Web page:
The United Methodist Church promises “open doors,” but many people with disabilities and their families perceive barriers to full life in the church. The number one reason why people with disabilities don’t attend church, according to Rhoni Standefer, Director of Church Relations, Knoxville Joni and Friends, “is that they are not made to feel welcome!” It is attitudinal barriers — not architectural barriers — that tend to keep them away. "It's not because they are mean or don't want to (be welcoming). They just don't know how." Families and individuals that live with disability have a deep need to be welcomed and accepted, as well as, a need for practical assistance from their church families. In a world that judges a person’s worth on physical attributes and performance, these families long for a community that will love and embrace their loved one, just as they are, no matter their physical, intellectual, emotional, mental, or behavioral abilities.
In ministering with persons with disabilities and their families, the church is following the example of Christ. One of the major aspects of Jesus' earthly ministry was His interaction with and outreach to people with disabilities. Time and time again, He offered invitations for the deaf, lame, diseased and blind to enter the Kingdom of God by the gift of salvation. Jesus also performed many mighty acts in these people's lives by healing them. We who are Christians should follow Christ's example. Just as He made ministry with people with disabilities a big part of His ministry, so should we!
Statistics also show why Christians should care about disability ministries.
• There are 84,000 people living in the state of Tennessee with disabilities. (This does not include those persons living in institutions.) According to the tn.gov website.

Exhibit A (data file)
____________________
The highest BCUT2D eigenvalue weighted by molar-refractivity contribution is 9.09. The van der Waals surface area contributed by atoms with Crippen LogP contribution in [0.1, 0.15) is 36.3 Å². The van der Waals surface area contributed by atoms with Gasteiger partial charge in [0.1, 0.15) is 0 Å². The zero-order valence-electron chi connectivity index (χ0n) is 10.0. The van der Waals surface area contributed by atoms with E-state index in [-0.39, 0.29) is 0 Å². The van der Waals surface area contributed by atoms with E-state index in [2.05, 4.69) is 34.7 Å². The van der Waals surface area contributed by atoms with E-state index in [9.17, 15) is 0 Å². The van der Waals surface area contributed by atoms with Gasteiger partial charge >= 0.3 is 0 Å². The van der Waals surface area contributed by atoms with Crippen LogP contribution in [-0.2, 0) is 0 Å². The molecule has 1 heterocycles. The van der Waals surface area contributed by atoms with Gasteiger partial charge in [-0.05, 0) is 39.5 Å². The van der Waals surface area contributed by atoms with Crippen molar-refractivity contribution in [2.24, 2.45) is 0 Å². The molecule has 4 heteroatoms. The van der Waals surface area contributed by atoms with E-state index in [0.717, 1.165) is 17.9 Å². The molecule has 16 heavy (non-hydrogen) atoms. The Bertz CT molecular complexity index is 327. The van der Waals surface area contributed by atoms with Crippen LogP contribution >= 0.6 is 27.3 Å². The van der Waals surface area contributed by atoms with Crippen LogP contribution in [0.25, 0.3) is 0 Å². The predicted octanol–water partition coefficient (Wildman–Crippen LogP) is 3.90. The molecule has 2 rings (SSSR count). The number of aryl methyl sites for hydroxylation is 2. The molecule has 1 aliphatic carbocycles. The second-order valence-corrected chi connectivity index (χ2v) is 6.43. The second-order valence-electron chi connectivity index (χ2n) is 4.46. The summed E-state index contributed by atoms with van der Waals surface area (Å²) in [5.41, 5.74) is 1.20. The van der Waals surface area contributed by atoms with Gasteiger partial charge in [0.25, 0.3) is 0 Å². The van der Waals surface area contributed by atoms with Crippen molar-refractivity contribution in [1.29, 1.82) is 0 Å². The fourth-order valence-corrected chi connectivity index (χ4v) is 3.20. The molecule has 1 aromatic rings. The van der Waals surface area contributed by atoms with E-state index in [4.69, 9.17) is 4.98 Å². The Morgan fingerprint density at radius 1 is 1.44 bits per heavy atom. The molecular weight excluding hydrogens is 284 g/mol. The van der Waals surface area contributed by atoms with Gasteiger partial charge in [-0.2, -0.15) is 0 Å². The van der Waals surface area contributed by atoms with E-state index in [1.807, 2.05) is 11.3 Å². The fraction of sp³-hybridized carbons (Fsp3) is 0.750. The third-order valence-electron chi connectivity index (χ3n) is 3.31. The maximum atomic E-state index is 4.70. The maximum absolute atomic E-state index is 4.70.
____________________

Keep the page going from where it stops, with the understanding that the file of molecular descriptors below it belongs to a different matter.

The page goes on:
• Statistics show that 90% of people with disabilities do not attend church!
• 85% of all marriages end in divorce once a disability enters the family.
• Depression is 15% to 20% higher among those who are chronically ill or disabled. (NOTE: However, the significance of one's faith has shown to lower the risk of depressive symptoms and aid in better handling a stressful medical event!)
• Various studies report that physical illness or uncontrollable physical pain are major factors in up to 70% of suicides; and more than 50% of these suicidal patients were under 35 years of age.
• One major disability in our area is Autism. Currently, the nationwide statistic is that 1 in every 150 births will become a child with Autism.
Is your church thinking about starting ministries for the disabled? Would you like to talk with professionals who could help lead your church in that direction? On Saturday, November 5th from 9:00am-2:00pm, the Social Concerns Committee of First United Methodist Church Oak Ridge will be hosting a Disability Ministry Conference for pastors and lay leaders, Sunday School teachers, Stephen Ministers, friends and family, caregivers, and anyone with a commitment to finding ways to become more inclusive of those who live with disability. The cost of the conference is $10.00 (lunch included). Childcare will be provided. To register or receive more information call or email Rev. Crystal Smith at 865-483-4357 or firstname.lastname@example.org.